Some switcher art has taught the isolation of the switcher control circuits from the actual switcher element such as by using gate driving transformers and then connecting all of the switcher circuitry to the output side. This makes it possible to use control signals directly electrically connected to the output terminals to provide regulation, voltage adjustment, and current limiting and foldback functions. However, with such an approach it is much more difficult to power up (bootstrap) because there is no power on the output side to start the switcher when the circuit is first turned on. Circuits must be added to supply startup power to the output side.

It has been discovered that various switching parameters present at the switcher or input (the primary side of the isolation transformer) side can be used to control the output in a desired manner. In particular, instantaneous output current can be determined from instantaneous primary current. Similarly, average output current can be determined from time-average-integrated instantaneous primary current.

To completely charge a lead acid battery to the maximum possible charge without damaging the battery requires 14.2 volts (for a nominal 12 volt battery). Appliances and light bulbs designed for use on lead-acid battery powered systems, such as vehicles, are typically designed for voltages from 12 to 13.6. Higher voltages seriously shorten the life of such light bulbs and other items. Therefore, it is desirable that a power converter designed for vehicular light bulbs and appliances produce a voltage of 14.2 under light loads such as an ampere or two, thus assuring that a battery can be fully charged overnight, yet adjust its output voltage to 13.6 (or less) volts under heavier loads, thus providing power at a proper voltage to lights and other appliances, as well as charging the lead acid battery to just below a full charge, ready for final "trickle charging." It is to be understood that under ideal conditions the charger will provide more than 13.6 volts only when no load other than the battery is on the system.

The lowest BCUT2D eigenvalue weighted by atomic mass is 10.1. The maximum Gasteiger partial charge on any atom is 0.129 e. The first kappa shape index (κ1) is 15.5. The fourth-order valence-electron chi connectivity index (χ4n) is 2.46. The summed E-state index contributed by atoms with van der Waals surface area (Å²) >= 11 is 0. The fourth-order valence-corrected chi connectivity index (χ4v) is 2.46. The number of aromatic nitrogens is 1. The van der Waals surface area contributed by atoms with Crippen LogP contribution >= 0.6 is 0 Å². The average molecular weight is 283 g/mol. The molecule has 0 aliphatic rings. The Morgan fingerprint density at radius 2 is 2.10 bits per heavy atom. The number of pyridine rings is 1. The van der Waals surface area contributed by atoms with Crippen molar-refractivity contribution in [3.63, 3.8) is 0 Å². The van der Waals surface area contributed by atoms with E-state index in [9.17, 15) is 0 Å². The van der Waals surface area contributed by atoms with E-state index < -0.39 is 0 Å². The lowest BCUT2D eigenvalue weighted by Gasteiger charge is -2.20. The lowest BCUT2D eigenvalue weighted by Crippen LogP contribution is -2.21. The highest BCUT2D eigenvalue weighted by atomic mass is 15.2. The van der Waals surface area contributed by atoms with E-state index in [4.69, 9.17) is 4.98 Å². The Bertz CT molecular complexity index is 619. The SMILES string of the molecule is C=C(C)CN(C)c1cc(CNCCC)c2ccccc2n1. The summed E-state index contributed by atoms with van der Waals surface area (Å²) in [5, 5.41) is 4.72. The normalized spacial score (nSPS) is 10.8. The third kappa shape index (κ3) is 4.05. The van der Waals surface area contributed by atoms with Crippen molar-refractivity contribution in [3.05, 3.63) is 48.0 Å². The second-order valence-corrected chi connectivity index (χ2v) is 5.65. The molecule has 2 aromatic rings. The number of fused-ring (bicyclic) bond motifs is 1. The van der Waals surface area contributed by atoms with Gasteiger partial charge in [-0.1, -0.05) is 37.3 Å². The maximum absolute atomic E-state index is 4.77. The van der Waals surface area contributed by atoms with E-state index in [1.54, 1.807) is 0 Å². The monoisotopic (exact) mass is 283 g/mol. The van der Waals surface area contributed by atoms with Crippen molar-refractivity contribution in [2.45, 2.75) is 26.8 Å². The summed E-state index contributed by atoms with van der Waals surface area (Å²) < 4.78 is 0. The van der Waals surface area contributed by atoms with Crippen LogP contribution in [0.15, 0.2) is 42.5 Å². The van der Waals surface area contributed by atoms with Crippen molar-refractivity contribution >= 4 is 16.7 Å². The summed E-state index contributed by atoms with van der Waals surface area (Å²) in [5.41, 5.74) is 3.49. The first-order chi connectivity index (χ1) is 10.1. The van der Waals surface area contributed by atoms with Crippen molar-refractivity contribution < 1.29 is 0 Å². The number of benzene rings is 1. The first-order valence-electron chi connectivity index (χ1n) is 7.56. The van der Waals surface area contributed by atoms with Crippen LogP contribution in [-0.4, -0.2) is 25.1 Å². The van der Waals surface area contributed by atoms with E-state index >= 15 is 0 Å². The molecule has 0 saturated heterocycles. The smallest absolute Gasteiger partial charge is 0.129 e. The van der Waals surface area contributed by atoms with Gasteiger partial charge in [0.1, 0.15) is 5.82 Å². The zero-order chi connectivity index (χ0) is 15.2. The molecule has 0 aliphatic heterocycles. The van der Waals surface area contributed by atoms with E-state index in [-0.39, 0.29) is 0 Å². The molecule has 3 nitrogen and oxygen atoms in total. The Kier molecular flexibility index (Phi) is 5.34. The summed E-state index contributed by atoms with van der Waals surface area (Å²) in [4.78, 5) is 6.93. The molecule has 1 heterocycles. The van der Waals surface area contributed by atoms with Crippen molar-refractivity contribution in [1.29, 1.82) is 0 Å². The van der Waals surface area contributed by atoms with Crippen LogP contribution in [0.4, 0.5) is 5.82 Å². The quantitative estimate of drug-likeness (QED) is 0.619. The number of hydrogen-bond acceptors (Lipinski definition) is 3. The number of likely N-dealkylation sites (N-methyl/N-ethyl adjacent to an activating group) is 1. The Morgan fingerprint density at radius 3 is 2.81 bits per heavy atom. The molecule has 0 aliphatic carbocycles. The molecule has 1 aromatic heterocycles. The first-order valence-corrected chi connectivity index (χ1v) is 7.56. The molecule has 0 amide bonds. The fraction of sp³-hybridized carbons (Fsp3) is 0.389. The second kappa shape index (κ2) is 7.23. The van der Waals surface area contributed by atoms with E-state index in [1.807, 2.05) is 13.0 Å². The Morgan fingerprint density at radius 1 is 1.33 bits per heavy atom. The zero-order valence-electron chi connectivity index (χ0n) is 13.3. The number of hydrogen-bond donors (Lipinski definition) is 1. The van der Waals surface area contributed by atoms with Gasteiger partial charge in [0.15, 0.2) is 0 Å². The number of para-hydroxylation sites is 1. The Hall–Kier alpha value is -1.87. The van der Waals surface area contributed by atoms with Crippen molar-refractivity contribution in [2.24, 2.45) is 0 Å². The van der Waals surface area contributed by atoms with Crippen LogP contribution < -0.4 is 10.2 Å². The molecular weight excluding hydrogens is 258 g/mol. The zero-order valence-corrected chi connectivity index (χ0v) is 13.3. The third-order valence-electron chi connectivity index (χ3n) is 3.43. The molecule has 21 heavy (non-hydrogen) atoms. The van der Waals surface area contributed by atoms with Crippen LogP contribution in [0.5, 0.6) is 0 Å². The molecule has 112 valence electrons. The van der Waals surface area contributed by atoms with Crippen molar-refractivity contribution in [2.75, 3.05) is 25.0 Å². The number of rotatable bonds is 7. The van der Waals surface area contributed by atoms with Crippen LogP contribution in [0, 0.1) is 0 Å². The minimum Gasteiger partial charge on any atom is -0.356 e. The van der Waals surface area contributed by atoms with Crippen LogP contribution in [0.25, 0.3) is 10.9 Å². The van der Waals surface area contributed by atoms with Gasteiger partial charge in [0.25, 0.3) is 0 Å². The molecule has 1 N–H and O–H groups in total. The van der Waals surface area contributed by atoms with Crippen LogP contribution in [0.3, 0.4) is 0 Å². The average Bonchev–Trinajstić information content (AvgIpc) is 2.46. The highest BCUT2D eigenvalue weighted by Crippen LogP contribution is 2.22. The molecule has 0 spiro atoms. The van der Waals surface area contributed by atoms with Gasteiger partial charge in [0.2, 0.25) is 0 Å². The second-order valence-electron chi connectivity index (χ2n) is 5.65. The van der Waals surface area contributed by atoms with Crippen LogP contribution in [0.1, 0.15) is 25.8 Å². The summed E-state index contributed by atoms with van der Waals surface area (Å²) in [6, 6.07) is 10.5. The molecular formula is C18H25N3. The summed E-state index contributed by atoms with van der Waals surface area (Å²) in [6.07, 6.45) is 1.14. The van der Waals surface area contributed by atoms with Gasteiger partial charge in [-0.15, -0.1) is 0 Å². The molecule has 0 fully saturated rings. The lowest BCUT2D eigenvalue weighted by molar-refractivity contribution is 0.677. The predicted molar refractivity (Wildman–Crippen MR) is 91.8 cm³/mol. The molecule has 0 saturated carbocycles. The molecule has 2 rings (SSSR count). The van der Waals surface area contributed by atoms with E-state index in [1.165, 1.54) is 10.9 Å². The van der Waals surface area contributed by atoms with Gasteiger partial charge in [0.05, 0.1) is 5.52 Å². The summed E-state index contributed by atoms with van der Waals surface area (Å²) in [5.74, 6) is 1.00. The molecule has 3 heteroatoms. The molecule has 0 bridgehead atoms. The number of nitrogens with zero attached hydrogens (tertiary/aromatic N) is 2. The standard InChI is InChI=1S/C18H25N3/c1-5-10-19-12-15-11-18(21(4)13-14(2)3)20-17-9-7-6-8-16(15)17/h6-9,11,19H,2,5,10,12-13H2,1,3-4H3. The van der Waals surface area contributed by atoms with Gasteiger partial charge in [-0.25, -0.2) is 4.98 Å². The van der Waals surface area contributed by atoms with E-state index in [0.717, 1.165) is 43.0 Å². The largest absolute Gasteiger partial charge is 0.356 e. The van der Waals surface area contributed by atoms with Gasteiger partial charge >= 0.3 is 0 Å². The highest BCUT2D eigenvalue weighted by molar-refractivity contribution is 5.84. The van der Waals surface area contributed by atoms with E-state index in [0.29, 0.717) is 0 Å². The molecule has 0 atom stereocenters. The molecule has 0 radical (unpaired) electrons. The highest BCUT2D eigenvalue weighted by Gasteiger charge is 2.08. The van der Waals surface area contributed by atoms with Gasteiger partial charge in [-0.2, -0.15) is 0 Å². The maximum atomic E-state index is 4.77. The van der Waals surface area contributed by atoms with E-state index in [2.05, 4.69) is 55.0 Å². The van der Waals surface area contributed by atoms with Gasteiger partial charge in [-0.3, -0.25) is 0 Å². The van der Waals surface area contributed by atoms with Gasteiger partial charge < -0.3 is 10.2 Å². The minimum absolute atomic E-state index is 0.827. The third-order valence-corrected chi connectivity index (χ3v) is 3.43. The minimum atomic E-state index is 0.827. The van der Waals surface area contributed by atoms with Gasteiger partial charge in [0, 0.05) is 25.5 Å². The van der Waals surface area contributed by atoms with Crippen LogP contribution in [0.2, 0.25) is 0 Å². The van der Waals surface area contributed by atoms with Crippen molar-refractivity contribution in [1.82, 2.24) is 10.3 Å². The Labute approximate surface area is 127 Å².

It is desirable to sense the current to cause this adjustment in the primary of a switching converter, because the secondary currents reach levels such as 50 amperes and sensing such high currents is uneconomical of both components and power. Further, resistive sensing is preferred for minimum cost and smallest size. The voltage adjustment must, however, be made at the secondary side of the isolation transformer, because the voltage comparison for the regulating feedback loop takes place at the secondary and is preferably coupled to the primary through an opto-isolator.

Under short circuit output conditions the pulse width becomes very small (a very short "ON" time) in order to keep the current from rising above the desired current limit. Under short circuit, no power is being delivered to the load, so the only power required to maintain the current at limit is to overcome internal losses. In the embodiment disclosed, the parasitic resistances are very low, which is another way of saying the circuit is very efficient, so a narrow pulse will provide sufficient energy to maintain current at the limit value.